To run a sustainable business, being ethical is becoming more important than ever. Just look at the rise of corporate social responsibility and companies touting fair-trade and ethical practices, including good working conditions.1–5
Highlighting the trend of paying more attention to ethics, between 2014 and 2016, sustainable, responsible and impact investing grew by 33 percent, increasing from $6.57 trillion in 2014 to $8.72 trillion in 2016, according to the U.S. SIF Foundation.6 The foundation report says more than $1 out of every $5 under professional management in the United States today—22 percent of the $40.3 trillion in total assets under management tracked by Cerulli Associates—is involved in socially responsible investing. “It’s important to be ethical and studies have proven you do better financially,” says Cherie Sohnen-Moe, author, business coach, international workshop leader and president of Sohnen-Moe Associates in Tucson, Arizona. “We aren’t in a grocery store ringing up groceries for someone. Massage therapy is very intimate, close work that requires a high level of ethics and clearly defined boundaries.”
According to research conducted by Neil Garrett, Stephanie Lazzaro, Dan Ariely and Tali Sharot, once a person starts lying or using unethical practices, it can be slippery slope. The researchers found that telling small lies can desensitize our brains to negative emotions associated with it and lead to bigger ones in the future.7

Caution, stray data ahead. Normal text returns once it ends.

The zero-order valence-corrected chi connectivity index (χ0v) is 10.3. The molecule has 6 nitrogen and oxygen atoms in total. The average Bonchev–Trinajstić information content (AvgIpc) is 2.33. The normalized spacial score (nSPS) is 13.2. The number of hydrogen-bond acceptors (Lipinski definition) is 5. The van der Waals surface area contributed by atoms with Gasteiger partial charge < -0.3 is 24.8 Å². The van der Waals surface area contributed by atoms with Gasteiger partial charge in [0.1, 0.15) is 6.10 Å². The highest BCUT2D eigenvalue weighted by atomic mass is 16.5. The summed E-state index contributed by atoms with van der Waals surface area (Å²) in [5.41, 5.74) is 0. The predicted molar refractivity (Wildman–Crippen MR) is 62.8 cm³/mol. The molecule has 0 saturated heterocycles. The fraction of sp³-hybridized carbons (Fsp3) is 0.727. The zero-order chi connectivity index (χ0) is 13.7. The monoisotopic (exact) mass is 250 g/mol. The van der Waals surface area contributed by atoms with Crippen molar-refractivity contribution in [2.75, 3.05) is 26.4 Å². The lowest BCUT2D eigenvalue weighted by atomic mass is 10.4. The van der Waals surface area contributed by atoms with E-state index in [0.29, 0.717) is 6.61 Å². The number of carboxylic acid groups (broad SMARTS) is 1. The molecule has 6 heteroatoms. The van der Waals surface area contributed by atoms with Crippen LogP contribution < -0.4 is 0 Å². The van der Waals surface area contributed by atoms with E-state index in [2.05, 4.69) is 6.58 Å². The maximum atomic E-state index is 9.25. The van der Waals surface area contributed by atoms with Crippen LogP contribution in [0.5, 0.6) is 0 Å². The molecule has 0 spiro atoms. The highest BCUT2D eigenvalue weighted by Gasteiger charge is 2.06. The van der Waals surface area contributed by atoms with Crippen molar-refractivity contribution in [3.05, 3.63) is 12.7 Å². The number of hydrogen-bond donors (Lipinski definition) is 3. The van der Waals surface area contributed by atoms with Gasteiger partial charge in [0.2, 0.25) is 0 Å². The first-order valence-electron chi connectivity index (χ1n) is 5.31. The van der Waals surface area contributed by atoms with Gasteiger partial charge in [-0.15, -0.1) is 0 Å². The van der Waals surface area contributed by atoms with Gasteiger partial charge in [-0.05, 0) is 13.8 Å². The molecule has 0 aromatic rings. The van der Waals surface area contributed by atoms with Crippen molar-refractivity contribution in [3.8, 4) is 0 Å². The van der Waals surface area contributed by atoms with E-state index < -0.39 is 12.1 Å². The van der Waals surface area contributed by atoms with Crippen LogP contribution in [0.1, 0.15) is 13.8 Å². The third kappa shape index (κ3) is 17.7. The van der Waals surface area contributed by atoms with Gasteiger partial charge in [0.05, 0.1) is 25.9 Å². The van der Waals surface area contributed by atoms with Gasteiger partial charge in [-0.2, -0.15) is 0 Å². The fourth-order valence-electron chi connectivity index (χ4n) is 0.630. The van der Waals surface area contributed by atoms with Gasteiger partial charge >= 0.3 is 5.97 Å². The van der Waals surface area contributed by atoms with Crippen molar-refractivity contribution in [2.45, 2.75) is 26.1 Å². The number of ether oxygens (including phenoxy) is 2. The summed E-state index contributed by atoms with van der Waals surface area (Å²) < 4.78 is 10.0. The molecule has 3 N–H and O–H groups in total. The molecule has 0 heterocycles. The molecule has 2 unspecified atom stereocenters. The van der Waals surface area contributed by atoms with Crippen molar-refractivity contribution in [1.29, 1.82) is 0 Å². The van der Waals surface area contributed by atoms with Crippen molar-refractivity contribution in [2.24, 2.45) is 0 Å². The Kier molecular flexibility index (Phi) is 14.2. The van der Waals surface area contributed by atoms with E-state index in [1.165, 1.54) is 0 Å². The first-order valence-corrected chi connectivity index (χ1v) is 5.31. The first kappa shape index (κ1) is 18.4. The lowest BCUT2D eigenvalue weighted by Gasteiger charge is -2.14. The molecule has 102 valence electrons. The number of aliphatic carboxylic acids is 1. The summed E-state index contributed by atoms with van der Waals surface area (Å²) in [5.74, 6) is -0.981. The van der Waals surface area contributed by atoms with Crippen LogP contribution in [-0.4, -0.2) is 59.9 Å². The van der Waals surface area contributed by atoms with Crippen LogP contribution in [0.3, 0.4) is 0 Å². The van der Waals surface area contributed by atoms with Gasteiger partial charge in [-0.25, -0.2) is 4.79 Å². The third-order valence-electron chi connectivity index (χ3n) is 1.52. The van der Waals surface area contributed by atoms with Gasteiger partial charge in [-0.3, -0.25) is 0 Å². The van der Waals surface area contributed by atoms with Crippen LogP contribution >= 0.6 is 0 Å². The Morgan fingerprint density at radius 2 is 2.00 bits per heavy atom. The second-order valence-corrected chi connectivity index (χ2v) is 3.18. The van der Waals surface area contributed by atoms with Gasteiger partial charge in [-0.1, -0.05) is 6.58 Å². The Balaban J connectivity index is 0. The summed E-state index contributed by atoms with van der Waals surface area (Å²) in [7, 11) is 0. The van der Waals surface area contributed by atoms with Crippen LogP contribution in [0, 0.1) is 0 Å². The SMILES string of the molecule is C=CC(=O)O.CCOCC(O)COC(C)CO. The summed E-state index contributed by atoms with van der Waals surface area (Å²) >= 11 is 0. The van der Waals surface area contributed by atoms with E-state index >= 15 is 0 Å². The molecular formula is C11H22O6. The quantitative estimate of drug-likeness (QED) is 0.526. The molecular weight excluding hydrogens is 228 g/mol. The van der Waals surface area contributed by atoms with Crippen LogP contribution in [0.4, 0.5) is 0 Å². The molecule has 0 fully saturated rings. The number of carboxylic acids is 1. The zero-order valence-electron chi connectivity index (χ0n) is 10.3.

Being Ethical Can Result in Better Profits
Especially for entrepreneurs who are running their own business, building a personal brand and good reputation are everything. Here’s why having solid ethics is not only necessary, but may also lead to better profits.
“Earning money always returns back to ethics, who you are and how you build a loyal clientele,” says Kathy Ginn, a massage therapist who studied ethics under Cedar Barstow at the Right Use of Power Institute in Boulder, Colorado.
Ethisphere, an independent center of research promoting best practices in corporate ethics and compliance, annually lists the world’s most ethical companies—a 2017 list of 124 companies located in 19 countries and 52 industry sectors that are also very profitable.8 According to the Great Place to Work Institute report in 2012, the stock price growth of the 100 firms with the most ethical cultures outperformed stock market and peer measures by almost 300 percent, and that also translated into a better work culture, according to its 2017 report.9
Additionally, according to a 2017 study by Morgan Stanley, 75 percent of individual investors describe themselves as interested in sustainable investing, and investor attention to sustainability factors is now growing faster than that of consumers as a whole.10